FlightSuit said...

It's really sloppy science for Bara (and Hoagland, very often) to fail to give you the basic background info on exactly where the picture came from.

I'm still amazed that Hoagland won't pin himself down by listing the coordinates of some of the "lunar anomalies" he's found.

astroguy said...

Sometimes, the reason they won't tell you where the image is is because they don't know. Bara's made a big deal on most interviews that he actually knows what image the ziggurat is from which is "rare" for anomalies.

I wish the host would ask the logical question that if you don't even know the origins of the image, how you know it's real.

Trekker said...


Expat did a blog on the locations of the Castle, the Shard and the Tower here:

They're all in the Triesnecker region, very near the centre of the moon as we look at it.

strahlungsamt said...

The older Moon images were sent back using analog video, meaning they were subject to background noise and interference. Newer probes send everything back digitally, and are therefore noise-free. Factor in low-res video and the fact that they only transmitted images as they were photographed (no hard-drives back then) and it was lucky we have the images at all.

Why anyone would try to find anything in such a low quality image is beyond me. Then again, we're not talking MIT graduates here.

Trekker said...

Misti makes a relevant point when she says: " I don't see any reference that each image is of the same coordinates." Thinking further about that, I downloaded the tiff version of AS16-121-19438, the photo Bara uses when discussing the ‘satellite’ craters Asada and Proclus, and compared the location of both using the LRO map.

He got Asada right, but Proclus wrong. Proclus is unmistakeable for its brighness and its ray system. The crater he calls Proclus is actually Proclus A, some distance out on the light coloured fan that extends out into the Mare Serenitatis.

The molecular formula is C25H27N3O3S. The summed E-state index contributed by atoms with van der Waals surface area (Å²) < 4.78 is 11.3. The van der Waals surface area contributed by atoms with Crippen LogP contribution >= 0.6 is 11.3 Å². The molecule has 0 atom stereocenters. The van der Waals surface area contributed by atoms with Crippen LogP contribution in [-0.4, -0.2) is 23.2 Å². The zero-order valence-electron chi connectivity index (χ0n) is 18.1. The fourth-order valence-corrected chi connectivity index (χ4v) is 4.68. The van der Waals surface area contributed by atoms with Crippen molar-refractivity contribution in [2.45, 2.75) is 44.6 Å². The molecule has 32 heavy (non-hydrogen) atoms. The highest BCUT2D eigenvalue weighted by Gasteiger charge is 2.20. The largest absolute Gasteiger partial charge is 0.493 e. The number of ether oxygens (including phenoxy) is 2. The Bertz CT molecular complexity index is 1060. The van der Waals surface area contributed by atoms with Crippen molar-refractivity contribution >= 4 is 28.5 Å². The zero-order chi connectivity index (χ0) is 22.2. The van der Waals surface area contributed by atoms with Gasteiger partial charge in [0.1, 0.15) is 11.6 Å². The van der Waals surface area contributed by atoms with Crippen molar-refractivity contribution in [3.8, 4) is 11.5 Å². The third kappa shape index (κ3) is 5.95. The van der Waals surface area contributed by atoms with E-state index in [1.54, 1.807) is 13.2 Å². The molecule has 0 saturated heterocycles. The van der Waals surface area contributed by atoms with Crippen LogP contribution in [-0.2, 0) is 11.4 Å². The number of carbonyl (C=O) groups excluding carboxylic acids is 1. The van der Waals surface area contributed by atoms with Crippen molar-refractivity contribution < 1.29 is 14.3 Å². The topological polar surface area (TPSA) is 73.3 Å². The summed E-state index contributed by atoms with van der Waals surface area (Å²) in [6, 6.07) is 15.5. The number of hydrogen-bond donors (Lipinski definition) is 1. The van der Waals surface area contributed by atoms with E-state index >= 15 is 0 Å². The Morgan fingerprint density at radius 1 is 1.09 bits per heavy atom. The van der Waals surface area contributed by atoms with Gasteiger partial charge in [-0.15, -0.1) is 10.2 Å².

Indeed, it’s not clear why he chose ONLY Asada and Proclus A for his ‘satellite dishes’, as the poor resolution of AS16-121-19438 would allow him to choose any number of craters to make the same claim. The craters Greaves and Glaisher, in the same location, as just as good candidates for dishes.

Anonymous said...

Hi All,

I was looking to the picture which describes a dish in a crater.
There is one detail though nobody really paid attention.
Mike Barra's picture is clearly a concave shape in contrast with the LRO picture which is convex shape.
To me that shows we are looking to two different pictures.

What say you?

expat said...

No, anon, you're mistaken. The LRO image is a normal concave crater.

Another point about Proclus and Asada is this -- if they're satellite dishes, where's the receiver? Those things don't function without them, y'know.

Anonymous said...


I am sorry but I see no concave shape on the LRO picture. It doesn't matter the angle of the LRO picture it should show a concave shape.
The LRO image starts with a small dome on top then you see how its shape goes downwards as it is a convex shape.
I am ready to accept your argument if you present an image from a different angle.

So far, the old image Bara uses it clearly shows some kind of parabolic antenna or at least to stay reserved I may say something similar to a parabolic antenna.

expat said...

Let me suggest this: It's a well-known fact that the harsh lighting of the Moon creates optical illusions. Hoagland himself wrote about the convex/concave flip in a slightly different context:

Our eyes expect light to be coming from above -- upwards, in a photograph. If you have any image editing capability, try downloading the LRO image and rotating it 90° clockwise.

Darrell Wolfe said...

@Anon: Obviously you've never taken a basic art class. Optical Illusions from Concave and Convex shapes are not only common, but the study of great artists.

See this site for one example:

You cannot look at one photograph, or two and hope to make any valid conclusion.